Comics: Melody Huerta

According to Scott McCloud the definition of “juxtaposed pictorial and other images in deliberate sequence” (9). Following this definition I believe the comic that I created falls under that definition. What I tried to do was create images that could show movement frame to frame using dialogue to fill in the blanks with context. The example I provide is one of my favorite sequences because I think it shows what I was trying to do through out the comic perfectly. The deliberate sequence portion of the definition is definitely apparent in these three frames.

Comic By Melody Huerta

Sort of establishing where they are and then slowly zooming in and showing the movement between each frame, my hope was that this was something people could follow along with without having to say much. Another important part of project was the power of lines that McCloud speaks to, the way they are able to shape and structure but also create movement. Understanding lines was implemental to getting the look of my comic down. I first had to create all the line to get the structure that I wanted and then eventually I decided that the look of the comic was better suited without the outline of the objects. Another concept from McCoulds book is the idea of universal experiences, not that my comic specifically is a universal experience but that the facelessness of my characters could translate to anyone who reads it. For me the facial features were not as important as the interaction between people.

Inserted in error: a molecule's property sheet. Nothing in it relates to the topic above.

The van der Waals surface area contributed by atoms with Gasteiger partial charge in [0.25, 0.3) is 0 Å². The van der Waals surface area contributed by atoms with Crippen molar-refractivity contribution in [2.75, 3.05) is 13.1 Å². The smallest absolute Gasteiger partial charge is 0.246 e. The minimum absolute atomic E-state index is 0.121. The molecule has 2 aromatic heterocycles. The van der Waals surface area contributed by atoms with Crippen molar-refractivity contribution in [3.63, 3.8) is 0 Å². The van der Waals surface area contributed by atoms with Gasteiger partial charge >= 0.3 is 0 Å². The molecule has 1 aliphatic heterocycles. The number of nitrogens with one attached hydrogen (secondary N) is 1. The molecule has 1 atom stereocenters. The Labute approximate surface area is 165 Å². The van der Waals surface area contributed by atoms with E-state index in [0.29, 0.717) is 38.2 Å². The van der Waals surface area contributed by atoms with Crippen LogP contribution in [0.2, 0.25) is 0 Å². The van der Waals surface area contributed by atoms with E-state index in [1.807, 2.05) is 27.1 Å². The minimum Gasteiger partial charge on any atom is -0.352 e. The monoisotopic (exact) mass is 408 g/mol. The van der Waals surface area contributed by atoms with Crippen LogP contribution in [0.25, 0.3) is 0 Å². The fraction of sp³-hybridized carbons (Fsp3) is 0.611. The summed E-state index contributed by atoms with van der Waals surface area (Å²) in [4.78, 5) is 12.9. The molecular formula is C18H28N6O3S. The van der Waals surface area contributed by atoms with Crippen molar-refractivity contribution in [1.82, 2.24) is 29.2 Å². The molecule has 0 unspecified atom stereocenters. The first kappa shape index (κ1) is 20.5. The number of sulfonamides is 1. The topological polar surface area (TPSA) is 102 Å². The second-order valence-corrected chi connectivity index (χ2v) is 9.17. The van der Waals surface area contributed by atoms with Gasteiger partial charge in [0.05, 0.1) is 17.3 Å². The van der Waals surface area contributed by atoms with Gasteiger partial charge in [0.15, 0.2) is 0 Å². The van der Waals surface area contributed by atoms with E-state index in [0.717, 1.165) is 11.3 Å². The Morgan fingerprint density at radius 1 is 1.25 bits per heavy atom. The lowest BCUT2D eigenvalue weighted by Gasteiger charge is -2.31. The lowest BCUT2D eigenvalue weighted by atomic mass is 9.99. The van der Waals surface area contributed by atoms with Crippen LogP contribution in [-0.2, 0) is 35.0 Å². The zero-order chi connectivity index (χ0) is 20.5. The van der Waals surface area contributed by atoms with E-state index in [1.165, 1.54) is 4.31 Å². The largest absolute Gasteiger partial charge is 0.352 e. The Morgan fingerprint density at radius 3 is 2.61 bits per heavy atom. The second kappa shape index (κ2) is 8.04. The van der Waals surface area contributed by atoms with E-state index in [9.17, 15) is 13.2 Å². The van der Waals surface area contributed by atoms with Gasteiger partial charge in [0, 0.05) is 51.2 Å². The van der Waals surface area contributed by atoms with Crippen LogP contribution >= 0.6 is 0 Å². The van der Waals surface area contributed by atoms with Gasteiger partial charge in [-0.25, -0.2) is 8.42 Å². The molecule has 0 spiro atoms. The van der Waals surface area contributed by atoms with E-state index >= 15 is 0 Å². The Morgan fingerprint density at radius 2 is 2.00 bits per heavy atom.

Comic By Melody Huerta

So I decided that keeping the faces blank and instead trying to show emotion through the actions of people and also using icons or universal imagery to show what they are feeling. For example in my comic I use tears instead of showing someone actually crying and also I use a word cloud above their head to show that they are overwhelmed about their moms passing. For my own comic I feel like color was really important to me, a lot of the example comics we read prior to starting to create our own projects color was something I definitely wanted to incorporate. My process included trying to learn the Illustrator software while trying to incorporate my own flair. In the end I came up with a end product that I feel would be best suited in a print format. But I do however see the benefit in being able to access comics online. For mine I felt that print was best because the feel and the color of the paper is something I wanted to incorporate into the feeling of my comic. Being able to follow along while looking down or over the comic is an experience that is best suited for a printing format. Overall I was most excited to have my work be moved from the screen that I was working on it for and see it be “complete” in print. It is definitely a different experience because in this case my work was not officially complete until i had it printed. Then it was more of an moment to have it handed to me and be able to have a tangible object showing the work I had done.

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